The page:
He stops, corrects himself, wishes to explain himself better for his readers across the Channel, and says in English :-“And at

1 He wrote in 1356, and died in 1372.

2 “And for als moche as it is longe time passed that ther was no generalle Passage ne Vyage over the See, and many Men desiren for to here speke of the holy Lond, and han thereof gret Solace and Comfort, I, John Maundevylle, Knyght, alle be it I be not worthi, that was born in Englond, in the town of Seynt-Albones, passed the See in the Zeer of our Lord Jesu-Crist 1322, in the Day of Seynt Michelle, and hidreto have been longe tyme over the See, and have seyn and gon thorghe manye dyverse londes, and many Provynces, and Kingdomes, and Iles.

And zee shulle undirstonde that I have put this Boke out of Latyn into Frensche, and translated it azen out of Frensche, into Englyssche, that every Man of


Nacioun may undirstonde it.”—Sir John Maundeville's Voyage and Travaile, ed. Halliwell, 1866, pro. logue, p. 4. VOL. I.


the Desertes of Arabye, he wente into a Chapelle where a Eremyte duelte. And whan he entred in to the Chapelle that was but a lytille and a low thing, and had but a lytill Dore and a low, than the Entree began to wexe so gret and so large, and so highe, as though it had ben of a gret Mynstre, or the Zate of a Paleys.”] You perceive that he amplifies, and thinks himself bound to clinch and drive in three or four times in succession the same idea, in order to get it into an English brain; his thought is drawn out, dulled, spoiled in the process. Like every copy, the new literature is mediocre, and repeats what it imitates, with fewer merits and greater faults.

Let us see, then, what our Norman baron gets translated for him; first, the chronicles of Geoffroy Gaimar and Robert Wace, which consist of the fabulous history of England continued up to their day, a dull-rhymed rhapsody, turned into English in a rhapsody no less dull. The first Englishman who attempts it is Layamon, a monk of Ernely, still fettered in the old idiom, who sometimes happens to rhyme, sometimes fails, altogether barbarous and childish, unable to develop a continuous idea,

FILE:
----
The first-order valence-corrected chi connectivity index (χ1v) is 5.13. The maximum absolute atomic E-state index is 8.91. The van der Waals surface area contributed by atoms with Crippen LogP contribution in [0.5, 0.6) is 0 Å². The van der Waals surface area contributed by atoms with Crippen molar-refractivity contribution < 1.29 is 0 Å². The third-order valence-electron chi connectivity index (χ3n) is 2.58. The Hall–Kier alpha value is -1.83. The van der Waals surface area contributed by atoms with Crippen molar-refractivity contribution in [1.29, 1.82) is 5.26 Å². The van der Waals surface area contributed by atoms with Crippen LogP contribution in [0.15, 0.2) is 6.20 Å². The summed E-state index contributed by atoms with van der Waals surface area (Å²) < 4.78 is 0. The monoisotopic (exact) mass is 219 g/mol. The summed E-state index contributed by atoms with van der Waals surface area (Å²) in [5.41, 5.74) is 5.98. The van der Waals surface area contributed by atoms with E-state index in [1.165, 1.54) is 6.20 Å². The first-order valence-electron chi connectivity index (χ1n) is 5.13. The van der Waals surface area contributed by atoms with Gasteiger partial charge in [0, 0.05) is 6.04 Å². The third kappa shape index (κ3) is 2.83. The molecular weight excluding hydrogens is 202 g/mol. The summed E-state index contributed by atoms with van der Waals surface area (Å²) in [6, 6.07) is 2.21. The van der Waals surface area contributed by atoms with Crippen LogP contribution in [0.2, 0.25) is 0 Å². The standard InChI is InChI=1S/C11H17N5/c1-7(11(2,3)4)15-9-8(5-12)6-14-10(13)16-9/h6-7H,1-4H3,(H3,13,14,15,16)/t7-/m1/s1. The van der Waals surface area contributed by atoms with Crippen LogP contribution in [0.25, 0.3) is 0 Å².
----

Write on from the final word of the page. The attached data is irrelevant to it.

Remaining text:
i Sir John Maundeville's Voyage and Travaile, ed. Halliwell, 1866, xii. p. 139. It is confessed that the original on which Wace depended for his ancient History of England is the Latin compilation of Geoffrey of Monmouth.

2 Extract from the account of the proceedings at Arthur's coronation given by Layamon, in his translation of Wace, executed about 1180. Madden's Layamon, 1847, ii. p. 625, et passim: Tha the king igeten hafde

Monianes kunnes gomen
And al his mon-weorede,

Ther heo gunnen driuen.
Tha bugen ut of burhge

And wha swa mihte iwinne
Theines swithe balde.

Wurthscipe of his gomene,
Alle tha kinges,

Hine me ladde mid songe
And heore here-thringes.

At foren than leod kinge;
Alle tha biscopes,

And the king, for his gomene,
And alle tha clærckes,

Gaf him geven gode.
All the eorles,

Alle tha quene
And alle tha beornes.

The icumen weoren there,
Alle tha theines,

And alle tha lafdies,
Alle the sweines,

Leoneden geond walles,
Feire iscrudde,

To bihalden the dugethen,
Helde geond felde.

And that folc plaie.
Summe heo gunnen æruen,

This ilæste threo dæges,
Summe heo gunnen urnen,

Swulc gomes and swulc plæges,
Summe heo gunnen lepen,

Tha, at than veorthe dæie
Summe heo gunnen sceoten,

The king gon to spekene
Sunime heo wrestleden

And agæf his goden cnihten
And wither-gome makeden,

All heore rihten;
Summe heo on uelde

He gef seolver, he gæf gold,
Pleouweden under scelde,

He gef hors, he gef lond,
Summe heo driven balles

Castles, and clothes eke;
Wide geond tha feldes.

His monnen he iquende.